9. The concentrate of claim 3 which has a designated degree of dilution, at which dilution the mixture of silicone and fluorocarbon surfactants do not provide fire-fighting foamability, there being also dissolved in the concentrate in an amount about 5 to 400% of the mixture of fluorocarbon and silicone surfactants, at least one foam builder that is neither a silicone nor a fluorocarbon surfactant to bring its foamability at said dilution to fire-fighting level.
10. The concentrates of claim 9 which also contains a buffer that keeps it from becoming acid when mixed with about an equal amount of an acid foam-forming concentrate.
11. The liquid of claim 1 in which there is also dissolved in the film-forming liquid an acetylenic glycol surfactant in an amount from about 5 to 50% of the mixture of fluorocarbon and silicone surfactants.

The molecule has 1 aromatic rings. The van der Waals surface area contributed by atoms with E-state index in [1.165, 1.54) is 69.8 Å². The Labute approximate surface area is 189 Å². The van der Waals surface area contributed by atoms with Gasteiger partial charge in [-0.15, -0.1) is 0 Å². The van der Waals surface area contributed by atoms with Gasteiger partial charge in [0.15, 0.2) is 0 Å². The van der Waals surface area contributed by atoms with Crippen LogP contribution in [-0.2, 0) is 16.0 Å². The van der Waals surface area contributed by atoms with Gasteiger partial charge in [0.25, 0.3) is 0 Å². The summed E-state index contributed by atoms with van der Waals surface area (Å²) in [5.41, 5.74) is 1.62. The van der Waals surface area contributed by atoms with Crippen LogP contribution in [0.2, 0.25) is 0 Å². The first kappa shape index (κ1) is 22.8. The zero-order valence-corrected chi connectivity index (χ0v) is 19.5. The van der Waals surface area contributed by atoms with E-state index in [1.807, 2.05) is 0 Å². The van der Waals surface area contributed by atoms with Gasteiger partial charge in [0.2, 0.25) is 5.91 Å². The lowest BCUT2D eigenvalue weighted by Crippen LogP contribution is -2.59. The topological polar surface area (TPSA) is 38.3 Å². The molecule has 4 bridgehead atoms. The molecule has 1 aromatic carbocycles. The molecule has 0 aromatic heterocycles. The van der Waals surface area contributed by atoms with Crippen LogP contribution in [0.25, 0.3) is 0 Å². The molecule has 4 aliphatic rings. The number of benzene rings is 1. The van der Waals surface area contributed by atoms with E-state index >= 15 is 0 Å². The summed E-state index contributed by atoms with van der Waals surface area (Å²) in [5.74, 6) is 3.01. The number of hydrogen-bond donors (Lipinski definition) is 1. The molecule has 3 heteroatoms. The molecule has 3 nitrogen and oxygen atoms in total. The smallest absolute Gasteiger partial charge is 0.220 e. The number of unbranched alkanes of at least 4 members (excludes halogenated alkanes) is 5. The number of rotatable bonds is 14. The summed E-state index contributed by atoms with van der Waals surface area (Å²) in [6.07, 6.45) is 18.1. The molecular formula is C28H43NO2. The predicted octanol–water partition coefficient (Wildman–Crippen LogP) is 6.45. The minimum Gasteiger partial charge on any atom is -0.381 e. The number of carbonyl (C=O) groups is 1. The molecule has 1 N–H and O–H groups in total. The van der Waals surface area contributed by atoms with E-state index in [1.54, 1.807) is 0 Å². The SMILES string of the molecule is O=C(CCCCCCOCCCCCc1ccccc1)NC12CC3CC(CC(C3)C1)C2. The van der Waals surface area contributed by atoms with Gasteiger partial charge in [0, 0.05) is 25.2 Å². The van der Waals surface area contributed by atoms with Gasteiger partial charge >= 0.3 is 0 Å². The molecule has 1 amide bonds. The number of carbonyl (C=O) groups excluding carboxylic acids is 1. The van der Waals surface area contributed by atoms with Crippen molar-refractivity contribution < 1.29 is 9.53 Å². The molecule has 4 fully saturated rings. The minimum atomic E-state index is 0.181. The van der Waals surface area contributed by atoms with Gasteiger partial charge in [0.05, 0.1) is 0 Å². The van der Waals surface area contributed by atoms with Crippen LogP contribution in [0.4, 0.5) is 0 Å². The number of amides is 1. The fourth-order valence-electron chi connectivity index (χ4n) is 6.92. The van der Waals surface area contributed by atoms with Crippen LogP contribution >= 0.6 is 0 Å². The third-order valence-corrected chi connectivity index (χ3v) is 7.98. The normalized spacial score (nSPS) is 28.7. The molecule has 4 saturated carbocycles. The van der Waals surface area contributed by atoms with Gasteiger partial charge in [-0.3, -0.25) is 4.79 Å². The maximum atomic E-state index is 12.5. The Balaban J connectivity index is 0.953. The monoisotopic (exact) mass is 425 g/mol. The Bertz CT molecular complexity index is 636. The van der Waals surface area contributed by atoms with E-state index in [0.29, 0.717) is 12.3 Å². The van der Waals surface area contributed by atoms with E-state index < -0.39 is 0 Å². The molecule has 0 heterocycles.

12. The liquid of claim 1 in which the surface tension is at least as low as 18 dynes per centimeter.
13. An aqueous foamable film-forming liquid having a surface tension at least as low as 19 dynes per centimeter and having dissolved in it a mixture of a water-soluble fluorocarbon surfactant and a water-soluble silicone surfactant, the fluorocarbon surfactant having a hydrophobic perfluorinated carbon chain acyclically connected to a hydrophilic moiety and being anionic, amphoteric or cationic, the silicone surfactant being anionic, nonionic or amphoteric, having a silicone moiety containing two to seven silicons, a hydrophilic moiety for every one to one-and-a-half silicons in the silicone moiety and at least two hydrophilic moieties attached to the same silicon, the silicone moiety being otherwise fully methylated, the mixture having about 7 to 80% of the fluorocarbon surfactant and 93 to 20% of the silicone surfactant and the fluorocarbon surfactant being in a concentration of from about 0.05 to about 0.15 percent of the aqueous foamable liquid.